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Transforming the Animal Husbandry Sector in India

Taking a user-centred approach to a nationwide mission that aims to eliminate animal malnutrition and diseases, alleviate farmer poverty and increase production and exports.

Public Sector • Impact Sector • Animal Husbandry 


Transition Design

Design Strategy

Design Evangelisation


Becoming farmer-first

The Ministry of Animal Husbandry and Dairying set out to introduce radical changes in the sector so that farmers and livestock could benefit from an organised system of accessing government services and assistance. 

The directive from the top was clear: take a farmer-first approach rather than a top-down method to define what needs to change. That's why Design had a seat at the table alongside bureaucrats and technocrats right from the beginning.

Sector Scenario

The livestock situation in India is unique because roughly 85% animals belong to small or marginalised farmers – which means that a single farmer owns only a few animals unlike other countries where large scale animal farming is the norm.


This is one of the reasons why the sector remains fraught with inaccurate animal census, slow epidemic detection, overworked veterinary staff, and policy inertia.

Cattle and buffalo population global rank


India ranks first in cattle & buffalo population in the world.

Milk production global rank


India is the largest producer of milk (22% globally) and buffalo meat, 2nd largest producer of goat meat and 3rd largest producer of poultry. 

Share in Indian economy 


70 million farmers are involved in the sector. 10 million more people are indirectly involved.

Cattle ownership – small farmers


85% of animals belong to small or marginalised farmers.

Livestock Vet DITL.jpg
In the face of increasing policy complexity and rising citizen expectations, there is recognition that large-scale problems need new models of thinking and cooperation that enable solutions to emerge through experimenting, adapting and then expanding on what works.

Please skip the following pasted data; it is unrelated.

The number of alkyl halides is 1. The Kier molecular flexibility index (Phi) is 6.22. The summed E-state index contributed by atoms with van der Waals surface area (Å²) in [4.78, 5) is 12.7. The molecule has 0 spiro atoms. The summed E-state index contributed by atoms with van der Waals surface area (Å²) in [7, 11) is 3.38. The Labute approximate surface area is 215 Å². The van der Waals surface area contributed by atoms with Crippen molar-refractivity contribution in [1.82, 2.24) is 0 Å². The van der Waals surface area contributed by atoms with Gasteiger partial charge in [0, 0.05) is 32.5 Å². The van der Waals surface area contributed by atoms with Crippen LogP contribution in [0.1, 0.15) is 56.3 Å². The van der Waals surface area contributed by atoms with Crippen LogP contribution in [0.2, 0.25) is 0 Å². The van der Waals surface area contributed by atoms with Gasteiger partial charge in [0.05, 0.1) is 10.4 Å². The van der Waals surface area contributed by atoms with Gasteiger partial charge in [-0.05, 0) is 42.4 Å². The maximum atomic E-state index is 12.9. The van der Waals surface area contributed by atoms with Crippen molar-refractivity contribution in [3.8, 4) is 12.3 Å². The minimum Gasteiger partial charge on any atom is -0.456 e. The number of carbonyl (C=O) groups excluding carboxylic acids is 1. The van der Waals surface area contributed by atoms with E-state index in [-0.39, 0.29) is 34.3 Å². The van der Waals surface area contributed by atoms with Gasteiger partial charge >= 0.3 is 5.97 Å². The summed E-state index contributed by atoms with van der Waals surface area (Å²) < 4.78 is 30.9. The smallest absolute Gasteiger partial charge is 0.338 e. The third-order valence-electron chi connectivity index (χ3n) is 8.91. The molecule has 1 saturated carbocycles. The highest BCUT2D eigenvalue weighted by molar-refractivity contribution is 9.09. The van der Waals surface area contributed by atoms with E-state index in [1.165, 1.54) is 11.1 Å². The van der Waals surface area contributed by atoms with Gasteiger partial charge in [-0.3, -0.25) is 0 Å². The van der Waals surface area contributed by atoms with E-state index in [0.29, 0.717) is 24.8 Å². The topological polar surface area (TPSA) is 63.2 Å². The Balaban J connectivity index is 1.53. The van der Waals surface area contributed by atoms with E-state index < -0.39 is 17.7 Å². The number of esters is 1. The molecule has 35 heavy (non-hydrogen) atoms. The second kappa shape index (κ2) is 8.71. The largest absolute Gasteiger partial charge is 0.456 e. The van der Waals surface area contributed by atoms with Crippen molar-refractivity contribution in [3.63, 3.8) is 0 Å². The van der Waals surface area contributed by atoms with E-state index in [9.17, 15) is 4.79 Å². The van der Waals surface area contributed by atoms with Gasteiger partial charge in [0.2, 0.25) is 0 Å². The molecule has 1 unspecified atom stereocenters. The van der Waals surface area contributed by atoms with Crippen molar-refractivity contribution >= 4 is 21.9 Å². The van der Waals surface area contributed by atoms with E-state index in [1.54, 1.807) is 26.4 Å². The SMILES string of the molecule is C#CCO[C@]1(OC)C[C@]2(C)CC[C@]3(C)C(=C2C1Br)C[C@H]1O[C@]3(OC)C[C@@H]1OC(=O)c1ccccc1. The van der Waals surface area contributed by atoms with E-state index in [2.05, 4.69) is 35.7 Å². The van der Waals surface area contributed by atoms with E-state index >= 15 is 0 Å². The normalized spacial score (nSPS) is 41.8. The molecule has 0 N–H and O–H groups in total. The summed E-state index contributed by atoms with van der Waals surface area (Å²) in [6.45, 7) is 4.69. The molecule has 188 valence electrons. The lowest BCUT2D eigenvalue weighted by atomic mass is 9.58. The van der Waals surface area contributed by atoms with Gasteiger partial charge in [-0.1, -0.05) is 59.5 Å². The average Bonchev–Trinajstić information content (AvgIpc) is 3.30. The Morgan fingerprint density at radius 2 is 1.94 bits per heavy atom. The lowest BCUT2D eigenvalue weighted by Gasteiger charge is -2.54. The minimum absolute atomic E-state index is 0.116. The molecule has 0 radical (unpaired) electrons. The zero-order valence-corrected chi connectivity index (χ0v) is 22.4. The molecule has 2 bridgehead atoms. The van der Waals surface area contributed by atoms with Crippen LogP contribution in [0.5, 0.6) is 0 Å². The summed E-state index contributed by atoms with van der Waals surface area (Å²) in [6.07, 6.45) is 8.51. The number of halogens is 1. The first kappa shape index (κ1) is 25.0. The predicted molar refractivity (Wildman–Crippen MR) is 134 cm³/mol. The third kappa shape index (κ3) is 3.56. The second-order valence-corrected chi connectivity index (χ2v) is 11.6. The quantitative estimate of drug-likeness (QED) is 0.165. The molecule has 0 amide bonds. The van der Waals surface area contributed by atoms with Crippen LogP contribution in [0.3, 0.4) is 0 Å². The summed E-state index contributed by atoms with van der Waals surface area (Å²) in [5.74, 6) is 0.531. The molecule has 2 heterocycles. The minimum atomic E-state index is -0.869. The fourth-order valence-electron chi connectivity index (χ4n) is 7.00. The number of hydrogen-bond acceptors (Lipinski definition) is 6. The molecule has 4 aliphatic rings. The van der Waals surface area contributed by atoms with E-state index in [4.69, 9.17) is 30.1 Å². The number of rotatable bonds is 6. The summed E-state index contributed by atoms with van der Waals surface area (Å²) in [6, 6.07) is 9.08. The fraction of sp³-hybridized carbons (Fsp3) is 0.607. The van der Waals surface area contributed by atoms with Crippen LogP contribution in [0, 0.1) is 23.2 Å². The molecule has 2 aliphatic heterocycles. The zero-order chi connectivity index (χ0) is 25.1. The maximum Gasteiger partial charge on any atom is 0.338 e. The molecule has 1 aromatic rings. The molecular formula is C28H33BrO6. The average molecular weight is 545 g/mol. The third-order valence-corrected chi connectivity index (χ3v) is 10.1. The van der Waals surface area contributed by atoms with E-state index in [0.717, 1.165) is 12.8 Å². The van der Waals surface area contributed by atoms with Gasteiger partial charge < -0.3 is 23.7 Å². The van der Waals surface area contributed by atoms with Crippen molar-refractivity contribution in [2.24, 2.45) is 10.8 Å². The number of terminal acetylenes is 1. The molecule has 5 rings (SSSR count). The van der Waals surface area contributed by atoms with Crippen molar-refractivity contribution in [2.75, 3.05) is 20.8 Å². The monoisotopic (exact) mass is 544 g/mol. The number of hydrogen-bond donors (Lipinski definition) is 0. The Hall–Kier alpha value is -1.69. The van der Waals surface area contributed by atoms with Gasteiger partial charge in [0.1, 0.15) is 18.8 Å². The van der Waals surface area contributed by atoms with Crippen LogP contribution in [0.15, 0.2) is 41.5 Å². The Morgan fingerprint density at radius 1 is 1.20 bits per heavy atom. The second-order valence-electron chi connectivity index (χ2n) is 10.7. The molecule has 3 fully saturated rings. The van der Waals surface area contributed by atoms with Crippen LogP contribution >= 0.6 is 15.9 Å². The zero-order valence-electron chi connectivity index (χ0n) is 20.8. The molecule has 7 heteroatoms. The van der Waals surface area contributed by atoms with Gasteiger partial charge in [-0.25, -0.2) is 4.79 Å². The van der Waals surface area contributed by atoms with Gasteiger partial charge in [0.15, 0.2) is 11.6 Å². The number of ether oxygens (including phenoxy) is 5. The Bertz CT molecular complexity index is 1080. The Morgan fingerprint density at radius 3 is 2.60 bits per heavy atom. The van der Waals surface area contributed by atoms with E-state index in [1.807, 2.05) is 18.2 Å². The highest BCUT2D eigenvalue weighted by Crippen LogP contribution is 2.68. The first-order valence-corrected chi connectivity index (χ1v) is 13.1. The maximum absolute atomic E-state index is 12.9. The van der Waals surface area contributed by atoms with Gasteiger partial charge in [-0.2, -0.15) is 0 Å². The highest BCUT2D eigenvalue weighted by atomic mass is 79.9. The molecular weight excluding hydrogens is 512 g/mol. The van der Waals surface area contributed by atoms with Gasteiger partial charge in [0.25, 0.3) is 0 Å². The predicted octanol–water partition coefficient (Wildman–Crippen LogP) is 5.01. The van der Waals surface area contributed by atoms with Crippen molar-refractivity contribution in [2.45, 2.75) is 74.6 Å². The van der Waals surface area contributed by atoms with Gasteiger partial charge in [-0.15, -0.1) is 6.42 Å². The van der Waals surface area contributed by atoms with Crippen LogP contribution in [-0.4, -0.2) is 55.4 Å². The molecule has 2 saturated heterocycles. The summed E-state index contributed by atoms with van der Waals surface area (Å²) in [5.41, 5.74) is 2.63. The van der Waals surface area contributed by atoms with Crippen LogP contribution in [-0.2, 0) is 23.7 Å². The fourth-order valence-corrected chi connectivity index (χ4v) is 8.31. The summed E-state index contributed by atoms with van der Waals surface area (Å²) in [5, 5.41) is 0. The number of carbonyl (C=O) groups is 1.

My job was to help a team of powerful people think from the users' point of view so that the most worrisome problems could be discovered. Following which, the right policy reforms could be made and digital public goods could be built to bring a technological, human (+ animal) centered transformation in the sector.

First, a vision for the future needed to be communicated to the cabinet for approval. The proposal, drafted with a user-centred mindset, got approved and was launched as the National Digital Livestock Mission Blueprint in Oct. 2021. This helped secure the necessary budgets, team and resources for the road ahead.

I helped visualise and prioritise the scope of work into near-term goals that we called the Pilot programme and a more future-facing Long Horizon programme. 


Pilot Programme

An 18-month Pilot was initiated in Uttarakhand to run experiments on policy, services and observe reactions to all the changes we were proposing.

A significant feature of the programme is the Design Lab to help teams ideate and prototype new services. The Lab even has a mobile component to it, where we propose to procure and modify a vehicle to prototype services in the remotest of farms.